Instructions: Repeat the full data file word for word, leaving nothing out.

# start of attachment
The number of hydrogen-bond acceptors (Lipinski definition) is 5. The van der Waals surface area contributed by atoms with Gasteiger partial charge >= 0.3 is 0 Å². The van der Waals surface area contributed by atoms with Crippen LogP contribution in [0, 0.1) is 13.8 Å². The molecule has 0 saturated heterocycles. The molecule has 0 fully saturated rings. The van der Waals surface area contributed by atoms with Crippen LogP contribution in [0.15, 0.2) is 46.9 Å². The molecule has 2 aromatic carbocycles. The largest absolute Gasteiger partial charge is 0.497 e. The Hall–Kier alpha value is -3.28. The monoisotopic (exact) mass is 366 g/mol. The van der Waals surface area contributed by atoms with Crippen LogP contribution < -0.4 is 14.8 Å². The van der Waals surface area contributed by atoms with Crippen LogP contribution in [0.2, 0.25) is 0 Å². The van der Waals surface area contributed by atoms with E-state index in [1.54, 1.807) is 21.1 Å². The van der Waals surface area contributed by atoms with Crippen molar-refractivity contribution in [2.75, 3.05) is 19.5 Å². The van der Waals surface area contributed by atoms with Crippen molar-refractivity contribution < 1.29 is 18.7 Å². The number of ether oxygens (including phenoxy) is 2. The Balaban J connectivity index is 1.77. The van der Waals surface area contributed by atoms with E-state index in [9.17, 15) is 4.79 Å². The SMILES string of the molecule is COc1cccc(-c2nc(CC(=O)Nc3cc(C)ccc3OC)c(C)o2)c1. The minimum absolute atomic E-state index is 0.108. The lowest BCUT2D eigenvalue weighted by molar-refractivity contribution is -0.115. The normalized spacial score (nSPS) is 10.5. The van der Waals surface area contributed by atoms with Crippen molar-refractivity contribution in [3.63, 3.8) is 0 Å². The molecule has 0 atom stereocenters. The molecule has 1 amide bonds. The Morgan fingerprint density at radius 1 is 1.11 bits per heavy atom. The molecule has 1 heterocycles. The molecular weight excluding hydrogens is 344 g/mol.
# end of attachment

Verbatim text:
The number of hydrogen-bond acceptors (Lipinski definition) is 5. The van der Waals surface area contributed by atoms with Gasteiger partial charge >= 0.3 is 0 Å². The van der Waals surface area contributed by atoms with Crippen LogP contribution in [0, 0.1) is 13.8 Å². The molecule has 0 saturated heterocycles. The molecule has 0 fully saturated rings. The van der Waals surface area contributed by atoms with Crippen LogP contribution in [0.15, 0.2) is 46.9 Å². The molecule has 2 aromatic carbocycles. The largest absolute Gasteiger partial charge is 0.497 e. The Hall–Kier alpha value is -3.28. The monoisotopic (exact) mass is 366 g/mol. The van der Waals surface area contributed by atoms with Crippen LogP contribution < -0.4 is 14.8 Å². The van der Waals surface area contributed by atoms with Crippen LogP contribution in [0.2, 0.25) is 0 Å². The van der Waals surface area contributed by atoms with E-state index in [1.54, 1.807) is 21.1 Å². The van der Waals surface area contributed by atoms with Crippen molar-refractivity contribution in [2.75, 3.05) is 19.5 Å². The van der Waals surface area contributed by atoms with Crippen molar-refractivity contribution < 1.29 is 18.7 Å². The number of ether oxygens (including phenoxy) is 2. The Balaban J connectivity index is 1.77. The van der Waals surface area contributed by atoms with E-state index in [9.17, 15) is 4.79 Å². The SMILES string of the molecule is COc1cccc(-c2nc(CC(=O)Nc3cc(C)ccc3OC)c(C)o2)c1. The minimum absolute atomic E-state index is 0.108. The lowest BCUT2D eigenvalue weighted by molar-refractivity contribution is -0.115. The normalized spacial score (nSPS) is 10.5. The van der Waals surface area contributed by atoms with Crippen molar-refractivity contribution in [3.63, 3.8) is 0 Å². The molecule has 0 atom stereocenters. The molecule has 1 amide bonds. The Morgan fingerprint density at radius 1 is 1.11 bits per heavy atom. The molecule has 1 heterocycles. The molecular weight excluding hydrogens is 344 g/mol.